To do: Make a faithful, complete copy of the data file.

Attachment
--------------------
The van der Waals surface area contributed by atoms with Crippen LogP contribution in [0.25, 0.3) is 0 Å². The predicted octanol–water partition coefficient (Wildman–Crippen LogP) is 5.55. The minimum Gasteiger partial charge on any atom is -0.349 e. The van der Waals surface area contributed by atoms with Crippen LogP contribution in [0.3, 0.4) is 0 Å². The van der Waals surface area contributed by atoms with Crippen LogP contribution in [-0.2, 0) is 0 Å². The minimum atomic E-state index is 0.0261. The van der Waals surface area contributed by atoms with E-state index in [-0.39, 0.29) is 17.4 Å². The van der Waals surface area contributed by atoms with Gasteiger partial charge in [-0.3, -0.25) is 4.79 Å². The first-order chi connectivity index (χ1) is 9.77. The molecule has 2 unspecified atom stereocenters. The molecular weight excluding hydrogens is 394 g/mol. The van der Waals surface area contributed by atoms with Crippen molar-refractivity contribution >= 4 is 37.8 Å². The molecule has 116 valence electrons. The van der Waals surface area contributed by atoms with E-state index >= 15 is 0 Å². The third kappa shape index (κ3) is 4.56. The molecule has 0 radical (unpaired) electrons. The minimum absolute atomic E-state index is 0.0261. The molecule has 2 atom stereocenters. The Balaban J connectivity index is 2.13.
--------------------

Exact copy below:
The van der Waals surface area contributed by atoms with Crippen LogP contribution in [0.25, 0.3) is 0 Å². The predicted octanol–water partition coefficient (Wildman–Crippen LogP) is 5.55. The minimum Gasteiger partial charge on any atom is -0.349 e. The van der Waals surface area contributed by atoms with Crippen LogP contribution in [0.3, 0.4) is 0 Å². The van der Waals surface area contributed by atoms with Crippen LogP contribution in [-0.2, 0) is 0 Å². The minimum atomic E-state index is 0.0261. The van der Waals surface area contributed by atoms with E-state index in [-0.39, 0.29) is 17.4 Å². The van der Waals surface area contributed by atoms with Gasteiger partial charge in [-0.3, -0.25) is 4.79 Å². The first-order chi connectivity index (χ1) is 9.77. The molecule has 2 unspecified atom stereocenters. The molecular weight excluding hydrogens is 394 g/mol. The van der Waals surface area contributed by atoms with Crippen molar-refractivity contribution >= 4 is 37.8 Å². The molecule has 116 valence electrons. The van der Waals surface area contributed by atoms with E-state index >= 15 is 0 Å². The third kappa shape index (κ3) is 4.56. The molecule has 0 radical (unpaired) electrons. The minimum absolute atomic E-state index is 0.0261. The molecule has 2 atom stereocenters. The Balaban J connectivity index is 2.13.